LONDON — Energy giants BP, ConocoPhillips and Shell announced Thursday they had formed a joint venture to build a plant in Scotland that would be the first in the world to generate “carbon free” electricity from hydrogen.
The project would convert natural gas into hydrogen and carbon dioxide, then use the hydrogen to fuel a power station and ship the CO2 to a North Sea oil field to increase oil recovery and for storage ultimately.
“This is an important and unique project configured at a scale that can offer significant progress in the provision of cleaner energy and the reduction of carbon dioxide emissions,” BP Chief Executive Lord Browne said in a statement.
The energy industry is one of the top producers of CO2, a greenhouse gas that many scientists tie to global warming.
“If applied to just 5 percent of the new electricity-generating capacity that the world is projected to require by 2050," Browne said, "such schemes would have the potential to reduce global carbon dioxide emissions by around 1 billion tons a year — a material step in the challenge the world faces.”
$600 million investment
BP said the project, which would make use of a power station in northern Scotland and export leftover carbon dioxide to a North Sea oil reservoir, would cost some $600 million.
Initial engineering feasibility studies have been completed, BP said, and the partners are now working to confirm the economic viability of the project.
BP said it expects that review to be completed in the second half of 2006, allowing a final investment decision to be made next year. If approved, the group plans to start operation of the project in 2009.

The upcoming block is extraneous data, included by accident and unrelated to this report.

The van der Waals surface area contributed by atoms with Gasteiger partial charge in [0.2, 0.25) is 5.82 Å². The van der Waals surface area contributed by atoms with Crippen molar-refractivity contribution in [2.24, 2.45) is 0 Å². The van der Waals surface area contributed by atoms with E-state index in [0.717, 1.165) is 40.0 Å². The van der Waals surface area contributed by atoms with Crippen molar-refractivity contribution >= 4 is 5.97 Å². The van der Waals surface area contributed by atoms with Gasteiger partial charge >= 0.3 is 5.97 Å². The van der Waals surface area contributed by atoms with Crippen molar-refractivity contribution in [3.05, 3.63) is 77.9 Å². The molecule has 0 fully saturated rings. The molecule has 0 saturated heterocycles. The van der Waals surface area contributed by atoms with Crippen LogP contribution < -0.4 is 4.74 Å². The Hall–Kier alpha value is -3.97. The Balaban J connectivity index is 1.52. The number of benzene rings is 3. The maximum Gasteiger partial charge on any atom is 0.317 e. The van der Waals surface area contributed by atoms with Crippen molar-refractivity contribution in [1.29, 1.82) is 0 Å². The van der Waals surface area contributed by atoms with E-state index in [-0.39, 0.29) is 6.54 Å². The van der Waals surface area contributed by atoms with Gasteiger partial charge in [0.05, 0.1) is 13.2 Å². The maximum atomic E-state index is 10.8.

In its March 2005 budget, the British government announced that it is examining the potential for new economic incentives to support the development of carbon capture and storage technologies and applications.
CO2 would be injected in oil field
The BP-led project would convert natural gas to hydrogen and carbon dioxide gases, then use the hydrogen gas as fuel for a 350 megawatt power station near Peterhead, northern Scotland, and export the carbon dioxide to a North Sea oil reservoir for increased oil recovery and ultimate storage.
When fully operational, the project would be expected to capture and store around 1.3 million tons of carbon dioxide each year and provide ’carbon-free’ electricity to the equivalent of a quarter of a million U.K. homes.
BP said the project would reduce the amount of carbon dioxide emitted to the atmosphere by the power generation by over 90 percent.
Scottish and Southern Energy is also partnering on the project.
U.S. activists praise move
The Natural Resources Defense Council, a U.S.-based group, was quick to praise the project and criticize the Bush administration, which opposes mandatory limits on greenhouse gas emissions.
This "shows that new energy technologies to fight global warming are affordable and feasible," David Hawkins, the group's climate center director, said in a statement. "Americans will ask why aren’t we doing this in our own country?"
"It’s no surprise that these technologies are happening first in Europe, where mandatory limits on global warming pollution are creating markets for innovation," he added. The project "should be a wake-up call to the Bush administration and Congress that stalling on global warming policy protects neither the climate nor our economy."
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